What’s design got to do with it?


DESIGNHEADS is an interview series profiling the next generation of designers, tastemakers, and creatives *shaking up* the design world.

Name: Anh Dao Ha

Age: 22

Location: New York City

Instagram: @anhdaoha_  / @deitysalon


Are you a designer? Why or why not?

Yes! I'm learning to confidently say this because sometimes it can feel like you need to fit into a certain box to earn the title. I'm a designer because it's a title I've formed my own relationship with and defined for myself. I'm a designer because I make hyper-personal objects inspired by the world around me. I'm a designer because I believe objects are about human relationships.

One word to describe your take on design:


The last thing you made:

My reinterpretation of those plastic street food stools you see around Vietnam and Asia in general. My version is made from a cnc’d wood armature and paper pulp exterior.

The cnc'd wood armatures:

I also engraved a Vietnamese coffee maker with a kitschy love quote to accompany the chair. Traditionally, you would use street food stools like this as both a chair and table to drink coffee off of in Vietnam. 

The next thing you want to make:

I love the idea of making clothes that match furniture. I'm doing this with the current design show I am working on, but I'd love to design another line of matching clothes and furniture that's super themey. Maybe an outfit and a chair that's all made from the same gaudy, patterned fabric? I imagine the person wearing the outfit seeming to disappear when they sit on the chair since the fabrics would blend into each other.

A designed object you adore:

Savage Sofa by Jay Sae Jung Oh

A designed object you can’t stand the sight of:

Flimsy office chairs

A moment of pure creative joy:

When you let yourself fall into creating your vision despite all odds. It’s that feeling of rapid pursuit and obsession with an idea that is so fun to me.

When we say “designing the future,” what comes to mind?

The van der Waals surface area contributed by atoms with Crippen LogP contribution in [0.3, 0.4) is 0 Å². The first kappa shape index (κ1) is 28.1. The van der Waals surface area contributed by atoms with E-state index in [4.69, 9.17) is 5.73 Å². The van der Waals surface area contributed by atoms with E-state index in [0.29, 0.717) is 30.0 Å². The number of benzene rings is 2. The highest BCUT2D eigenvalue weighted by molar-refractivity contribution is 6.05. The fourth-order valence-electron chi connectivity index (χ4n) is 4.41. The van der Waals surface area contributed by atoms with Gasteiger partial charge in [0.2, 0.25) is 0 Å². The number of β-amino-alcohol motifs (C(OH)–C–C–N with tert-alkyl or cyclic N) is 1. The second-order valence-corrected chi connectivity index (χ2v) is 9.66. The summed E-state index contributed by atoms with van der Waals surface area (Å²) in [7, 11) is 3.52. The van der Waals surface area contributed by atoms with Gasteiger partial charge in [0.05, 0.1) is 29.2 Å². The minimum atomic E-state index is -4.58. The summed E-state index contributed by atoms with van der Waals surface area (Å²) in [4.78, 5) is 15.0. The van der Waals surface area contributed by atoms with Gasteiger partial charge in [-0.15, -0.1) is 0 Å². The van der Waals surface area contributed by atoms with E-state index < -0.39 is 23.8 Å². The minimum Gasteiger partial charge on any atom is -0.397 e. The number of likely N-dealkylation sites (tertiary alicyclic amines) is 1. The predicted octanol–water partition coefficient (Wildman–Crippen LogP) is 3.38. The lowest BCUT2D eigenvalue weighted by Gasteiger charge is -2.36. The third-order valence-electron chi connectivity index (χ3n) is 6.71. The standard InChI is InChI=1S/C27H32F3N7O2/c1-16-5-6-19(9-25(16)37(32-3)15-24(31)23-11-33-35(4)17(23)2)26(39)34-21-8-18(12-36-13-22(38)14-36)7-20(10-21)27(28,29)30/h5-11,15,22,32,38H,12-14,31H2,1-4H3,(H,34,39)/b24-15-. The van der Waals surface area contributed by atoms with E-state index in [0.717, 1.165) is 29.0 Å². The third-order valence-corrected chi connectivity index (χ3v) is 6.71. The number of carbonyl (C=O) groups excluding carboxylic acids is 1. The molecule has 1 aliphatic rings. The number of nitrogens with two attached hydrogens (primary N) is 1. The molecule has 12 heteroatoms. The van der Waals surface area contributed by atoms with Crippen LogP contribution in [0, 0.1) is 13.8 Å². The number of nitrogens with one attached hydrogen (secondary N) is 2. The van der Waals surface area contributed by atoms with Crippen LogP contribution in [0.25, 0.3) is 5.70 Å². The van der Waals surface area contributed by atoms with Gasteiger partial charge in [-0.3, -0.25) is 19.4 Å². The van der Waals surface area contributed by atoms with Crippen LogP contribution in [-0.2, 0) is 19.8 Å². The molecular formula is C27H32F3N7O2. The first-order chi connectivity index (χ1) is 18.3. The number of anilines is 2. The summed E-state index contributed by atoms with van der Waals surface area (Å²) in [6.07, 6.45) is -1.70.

Designing the future means making things that are true and personal to yourself, which in turn becomes part of a greater picture of how we relate and affect others. Designing for the future is hyper-personal in order to be grounded in identity and serve the communities we are part of.

If you could show your work to anyone in the world, who would it be?

I'd love to show my work to my 14 year old self. I feel like being an early teen is such a formative time where you're obsessive about interests and fall into the magic of things. I remember dreaming I could make sculptures, designs, or really anything! In moments of uncertainty, I often ask myself, "Remember when you dreamed of doing what you do now?" I think my 14 year old self would be ecstatic to see that my interests and obsessions didn't die.

Your aesthetic embodied as a:


“Girls Just Want to Have Fun” by Cyndi Lauper


All kinds of pink


Soft lace with rhinestone detailing

Your *grail*: if you would own one iconic design work, what would it be?

White Umbo shelving units by Kay Leroy Ruggles

What’s next for you?

I just graduated from Parsons School of Design with a degree in Product Design. I’ll be having my first solo show at Chinatown Soup Gallery in the Lower East Side of New York City. It’s called When I Met You I Almost Missed You, a cafe experience inspired by Vietnamese kitsch aesthetics and karaoke ballads. The work will be on view from August 1-7th 2022.

When I Met You I Almost Missed You is an exploration of the poetics of Vietnamese kitsch objects and how they form spaces of endearment. Many Vietnamese businesses are fashioned from what is immediately available, creating an ad-hoc mixture of utilities and function within a single space. Following this spirit, an assemblage of objects that belong to different Vietnamese spaces converge to create this fantasy world cafe. The show consists of handmade reinterpretations of street food furniture, phins (Vietnamese drip coffee makers), and traditional clothing.︎


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Pink Essay is a creative studio & platform re-designing design culture. We make experiences + exhibitions + archives, synthesizing the digital and physical.

We believe that good design is democratic, accessible, antiracist, sustainable and collaborative.

Design culture is on the move: people are excited and ready to see what we can make when we believe in the power of objects as tools of human growth and community connection.

We’re here to make connections, tell stories, and build a new design culture.